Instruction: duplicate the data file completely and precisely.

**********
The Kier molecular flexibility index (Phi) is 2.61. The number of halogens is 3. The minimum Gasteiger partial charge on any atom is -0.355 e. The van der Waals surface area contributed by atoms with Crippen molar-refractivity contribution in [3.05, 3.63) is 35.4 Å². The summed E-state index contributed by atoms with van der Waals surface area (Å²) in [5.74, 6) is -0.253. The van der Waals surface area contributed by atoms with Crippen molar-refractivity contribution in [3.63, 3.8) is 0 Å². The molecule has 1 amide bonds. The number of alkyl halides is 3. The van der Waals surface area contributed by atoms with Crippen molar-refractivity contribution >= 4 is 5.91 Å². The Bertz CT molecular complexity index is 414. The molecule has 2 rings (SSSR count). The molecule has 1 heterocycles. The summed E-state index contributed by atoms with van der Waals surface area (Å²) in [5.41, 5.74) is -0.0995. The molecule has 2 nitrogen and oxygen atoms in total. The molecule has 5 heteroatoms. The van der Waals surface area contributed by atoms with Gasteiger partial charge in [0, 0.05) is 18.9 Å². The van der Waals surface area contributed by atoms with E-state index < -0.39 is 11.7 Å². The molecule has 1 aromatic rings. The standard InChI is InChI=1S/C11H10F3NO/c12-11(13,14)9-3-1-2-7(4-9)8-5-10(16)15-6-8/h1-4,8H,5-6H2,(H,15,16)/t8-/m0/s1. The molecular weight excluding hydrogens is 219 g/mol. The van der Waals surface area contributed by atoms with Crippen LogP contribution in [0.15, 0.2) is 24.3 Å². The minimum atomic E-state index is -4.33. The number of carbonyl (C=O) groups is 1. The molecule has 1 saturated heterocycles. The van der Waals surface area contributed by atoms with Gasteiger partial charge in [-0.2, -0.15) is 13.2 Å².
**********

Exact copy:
The Kier molecular flexibility index (Phi) is 2.61. The number of halogens is 3. The minimum Gasteiger partial charge on any atom is -0.355 e. The van der Waals surface area contributed by atoms with Crippen molar-refractivity contribution in [3.05, 3.63) is 35.4 Å². The summed E-state index contributed by atoms with van der Waals surface area (Å²) in [5.74, 6) is -0.253. The van der Waals surface area contributed by atoms with Crippen molar-refractivity contribution in [3.63, 3.8) is 0 Å². The molecule has 1 amide bonds. The number of alkyl halides is 3. The van der Waals surface area contributed by atoms with Crippen molar-refractivity contribution >= 4 is 5.91 Å². The Bertz CT molecular complexity index is 414. The molecule has 2 rings (SSSR count). The molecule has 1 heterocycles. The summed E-state index contributed by atoms with van der Waals surface area (Å²) in [5.41, 5.74) is -0.0995. The molecule has 2 nitrogen and oxygen atoms in total. The molecule has 5 heteroatoms. The van der Waals surface area contributed by atoms with Gasteiger partial charge in [0, 0.05) is 18.9 Å². The van der Waals surface area contributed by atoms with E-state index < -0.39 is 11.7 Å². The molecule has 1 aromatic rings. The standard InChI is InChI=1S/C11H10F3NO/c12-11(13,14)9-3-1-2-7(4-9)8-5-10(16)15-6-8/h1-4,8H,5-6H2,(H,15,16)/t8-/m0/s1. The molecular weight excluding hydrogens is 219 g/mol. The van der Waals surface area contributed by atoms with Crippen LogP contribution in [0.15, 0.2) is 24.3 Å². The minimum atomic E-state index is -4.33. The number of carbonyl (C=O) groups is 1. The molecule has 1 saturated heterocycles. The van der Waals surface area contributed by atoms with Gasteiger partial charge in [-0.2, -0.15) is 13.2 Å².